Prime Minister Benjamin Netanyahu spoke to Jordanian and Egyptian leaders Monday and called the rocket fire towards Eilat, which occurred earlier that day, "a criminal attack on innocent citizens".
Sappers located remnants of one of the five rockets fired Monday morning in a drainage tank north of the southern city. An initial examination suggests it was a Grad rocket.
Netanyahu told Jordan's King Abdullah and Egyptian President Hosni Mubarak that the attack "was committed by terror agents who want to thwart the peace process".
"All states in the region that aspire towards peace should fight these powers, push terror away and bring peace closer," he added.
Security forces are apparently planning on draining water from the facility in which the rocket remnants were found in order to retrieve all of its parts.
Southern District Police chief Major General Yohanan Danino will arrive in Eilat on Tuesday to hold a special status evaluation on the matter together with the IDF, Shin Bet and local authorities, but police sources stressed that no special arrangements are being made and that the city of Eilat is functioning as normal.
Shortly before the parts were located, a military source said one rocket had landed in the Sinai Peninsula not far from an international force post. The source noted that the Defense Ministry's estimate that the rockets were fired from Egypt's territory has not changed.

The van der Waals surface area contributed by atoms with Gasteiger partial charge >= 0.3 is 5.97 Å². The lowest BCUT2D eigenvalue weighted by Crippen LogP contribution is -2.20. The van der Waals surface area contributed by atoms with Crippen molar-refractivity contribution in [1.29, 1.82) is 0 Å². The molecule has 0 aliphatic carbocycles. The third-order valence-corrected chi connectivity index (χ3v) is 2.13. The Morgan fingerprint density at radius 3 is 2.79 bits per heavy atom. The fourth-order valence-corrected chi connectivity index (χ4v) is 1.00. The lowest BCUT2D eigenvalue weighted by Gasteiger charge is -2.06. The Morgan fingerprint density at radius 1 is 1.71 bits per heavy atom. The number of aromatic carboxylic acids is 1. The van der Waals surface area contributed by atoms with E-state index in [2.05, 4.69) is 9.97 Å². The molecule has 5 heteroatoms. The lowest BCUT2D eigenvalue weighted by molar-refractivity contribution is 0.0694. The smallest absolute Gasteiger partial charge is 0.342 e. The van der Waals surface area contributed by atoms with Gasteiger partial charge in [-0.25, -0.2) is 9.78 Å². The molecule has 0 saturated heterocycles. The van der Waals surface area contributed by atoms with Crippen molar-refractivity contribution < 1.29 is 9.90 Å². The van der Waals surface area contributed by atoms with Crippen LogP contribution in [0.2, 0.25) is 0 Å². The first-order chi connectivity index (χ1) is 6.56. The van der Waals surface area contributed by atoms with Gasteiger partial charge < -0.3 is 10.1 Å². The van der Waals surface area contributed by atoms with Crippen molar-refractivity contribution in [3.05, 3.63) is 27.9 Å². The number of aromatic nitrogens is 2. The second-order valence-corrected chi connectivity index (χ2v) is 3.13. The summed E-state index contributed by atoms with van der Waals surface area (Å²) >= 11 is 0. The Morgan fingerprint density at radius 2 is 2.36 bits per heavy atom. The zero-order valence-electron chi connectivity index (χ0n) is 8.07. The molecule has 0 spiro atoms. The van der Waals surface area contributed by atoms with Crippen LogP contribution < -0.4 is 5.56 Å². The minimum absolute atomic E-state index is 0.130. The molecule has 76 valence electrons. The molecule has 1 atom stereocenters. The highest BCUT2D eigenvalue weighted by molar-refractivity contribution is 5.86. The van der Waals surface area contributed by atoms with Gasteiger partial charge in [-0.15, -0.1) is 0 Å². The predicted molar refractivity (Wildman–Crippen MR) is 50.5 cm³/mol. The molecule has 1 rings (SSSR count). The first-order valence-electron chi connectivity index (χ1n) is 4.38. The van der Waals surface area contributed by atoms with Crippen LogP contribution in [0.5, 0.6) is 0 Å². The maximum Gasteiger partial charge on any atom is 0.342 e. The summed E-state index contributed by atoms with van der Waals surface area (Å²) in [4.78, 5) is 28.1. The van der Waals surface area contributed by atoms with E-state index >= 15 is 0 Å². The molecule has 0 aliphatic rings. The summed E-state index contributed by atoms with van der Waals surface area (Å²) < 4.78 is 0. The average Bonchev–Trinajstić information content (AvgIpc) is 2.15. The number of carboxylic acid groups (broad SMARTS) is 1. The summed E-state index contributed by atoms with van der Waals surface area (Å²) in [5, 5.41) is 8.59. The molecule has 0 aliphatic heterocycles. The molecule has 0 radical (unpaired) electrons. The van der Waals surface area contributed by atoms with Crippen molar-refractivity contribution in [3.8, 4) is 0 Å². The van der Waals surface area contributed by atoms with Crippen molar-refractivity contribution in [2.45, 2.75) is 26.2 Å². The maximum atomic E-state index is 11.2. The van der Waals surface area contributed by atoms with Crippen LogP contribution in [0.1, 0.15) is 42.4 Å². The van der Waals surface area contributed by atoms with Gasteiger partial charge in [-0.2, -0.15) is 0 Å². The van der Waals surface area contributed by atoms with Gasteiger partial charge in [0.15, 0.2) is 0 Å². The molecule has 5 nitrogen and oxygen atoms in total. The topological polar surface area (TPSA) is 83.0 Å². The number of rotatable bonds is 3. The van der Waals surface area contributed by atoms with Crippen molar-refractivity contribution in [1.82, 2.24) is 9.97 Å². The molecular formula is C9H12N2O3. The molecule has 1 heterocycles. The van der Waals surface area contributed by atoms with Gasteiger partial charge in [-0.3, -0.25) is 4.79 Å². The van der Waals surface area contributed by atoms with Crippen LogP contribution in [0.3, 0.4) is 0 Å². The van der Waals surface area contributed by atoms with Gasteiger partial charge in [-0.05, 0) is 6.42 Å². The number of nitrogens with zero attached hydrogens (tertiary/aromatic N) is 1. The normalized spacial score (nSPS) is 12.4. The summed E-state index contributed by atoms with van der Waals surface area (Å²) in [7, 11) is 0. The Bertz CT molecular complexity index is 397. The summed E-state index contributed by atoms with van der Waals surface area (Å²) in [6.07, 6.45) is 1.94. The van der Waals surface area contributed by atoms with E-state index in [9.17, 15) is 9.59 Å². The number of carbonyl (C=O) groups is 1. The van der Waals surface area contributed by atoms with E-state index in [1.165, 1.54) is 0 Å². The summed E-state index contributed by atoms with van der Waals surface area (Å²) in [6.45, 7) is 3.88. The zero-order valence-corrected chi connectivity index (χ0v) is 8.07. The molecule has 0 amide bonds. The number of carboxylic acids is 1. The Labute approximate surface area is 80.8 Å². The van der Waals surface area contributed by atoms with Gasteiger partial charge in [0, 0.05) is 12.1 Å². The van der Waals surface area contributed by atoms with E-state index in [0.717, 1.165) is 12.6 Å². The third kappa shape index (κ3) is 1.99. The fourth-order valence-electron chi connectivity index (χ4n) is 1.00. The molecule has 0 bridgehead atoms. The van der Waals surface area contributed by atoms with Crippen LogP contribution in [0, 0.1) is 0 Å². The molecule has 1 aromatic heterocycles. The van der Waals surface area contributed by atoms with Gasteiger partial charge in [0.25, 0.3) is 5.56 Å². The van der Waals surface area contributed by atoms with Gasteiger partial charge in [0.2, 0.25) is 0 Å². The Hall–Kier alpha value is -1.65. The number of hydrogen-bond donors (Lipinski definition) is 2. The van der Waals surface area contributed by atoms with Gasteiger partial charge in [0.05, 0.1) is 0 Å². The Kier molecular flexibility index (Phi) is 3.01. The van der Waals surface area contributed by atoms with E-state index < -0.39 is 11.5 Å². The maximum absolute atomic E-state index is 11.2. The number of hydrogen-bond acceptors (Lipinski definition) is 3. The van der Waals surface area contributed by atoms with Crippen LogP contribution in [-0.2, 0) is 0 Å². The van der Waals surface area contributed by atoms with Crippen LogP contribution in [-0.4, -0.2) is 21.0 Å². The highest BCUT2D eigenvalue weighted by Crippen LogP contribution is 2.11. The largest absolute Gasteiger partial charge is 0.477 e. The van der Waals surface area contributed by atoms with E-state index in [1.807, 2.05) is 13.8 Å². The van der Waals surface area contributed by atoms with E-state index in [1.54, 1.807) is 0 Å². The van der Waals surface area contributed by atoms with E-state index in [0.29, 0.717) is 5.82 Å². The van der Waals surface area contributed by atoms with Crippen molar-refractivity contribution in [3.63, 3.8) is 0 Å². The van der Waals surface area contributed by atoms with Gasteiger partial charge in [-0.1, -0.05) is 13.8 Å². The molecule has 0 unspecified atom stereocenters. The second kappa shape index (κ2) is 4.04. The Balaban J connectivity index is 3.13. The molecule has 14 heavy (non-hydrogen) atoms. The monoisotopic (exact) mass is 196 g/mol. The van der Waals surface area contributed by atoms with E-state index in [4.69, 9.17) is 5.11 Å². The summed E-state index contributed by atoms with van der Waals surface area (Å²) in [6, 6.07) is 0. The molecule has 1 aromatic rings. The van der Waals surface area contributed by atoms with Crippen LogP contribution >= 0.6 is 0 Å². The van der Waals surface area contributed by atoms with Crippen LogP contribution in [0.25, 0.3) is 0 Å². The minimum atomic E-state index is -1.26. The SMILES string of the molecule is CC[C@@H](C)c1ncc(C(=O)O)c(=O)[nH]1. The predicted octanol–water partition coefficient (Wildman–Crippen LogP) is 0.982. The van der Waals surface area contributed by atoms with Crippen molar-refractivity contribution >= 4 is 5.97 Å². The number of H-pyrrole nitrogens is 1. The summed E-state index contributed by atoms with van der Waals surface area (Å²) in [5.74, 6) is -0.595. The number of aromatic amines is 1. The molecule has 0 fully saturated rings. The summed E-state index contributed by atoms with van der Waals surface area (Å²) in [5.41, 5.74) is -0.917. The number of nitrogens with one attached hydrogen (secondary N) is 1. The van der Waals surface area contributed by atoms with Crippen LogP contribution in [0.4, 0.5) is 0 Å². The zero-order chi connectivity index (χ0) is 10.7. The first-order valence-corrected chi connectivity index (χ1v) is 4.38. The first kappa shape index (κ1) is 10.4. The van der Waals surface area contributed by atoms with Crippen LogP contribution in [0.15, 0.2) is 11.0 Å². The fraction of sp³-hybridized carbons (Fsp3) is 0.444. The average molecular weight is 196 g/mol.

Five rockets were fired towards Eilat and the Jordanian port city of Aqaba Monday morning. Two rockets exploded in open areas in Eilat, two landed at sea and one landed near a hotel in Aqaba. Jordanian authorities reported of one fatality and several injuries.
Israeli elements estimated the rockets were fired from Sinai. Jordan's information minister did not name the peninsula but said the rockets had been fired from southwest of Aqaba.
Egypt denied any suggestion the attack was executed from its territory. "The rockets were not launched from Sinai," an Egyptian security official claimed. "The firing of rockets from Egypt entails extensive logistical preparations and a large amount of equipment. It's impossible, since the Sinai Peninsula is under heavy security."
Meanwhile, the firing has not slowed traffic at the Yitzhak Rabin border crossing. A Jordanian citizen working in Eilat told Ynet: "I phoned my wife, she told me a taxi driver was killed. I heard the blast at 8 am, thinking it was the engine. I looked over at the Jordanian side and saw nothing. I spoke to my wife and she said everyone was alright. The kids were sleeping. As far as I'm concerned nothing happened. I expect that should this happen again the government will act."
An Israeli citizen crossing the border on his way to a hotel in Aqaba was also unfazed. "We considered staying and decided to go. We're hoping there will be no more missiles," he said. "Some of the people canceled, but we're going. I have one night to enjoy myself here so I'm ready to go despite the risks."
Roni Sofer, Hanan Greenberg, and Ilana Curiel contributed to this report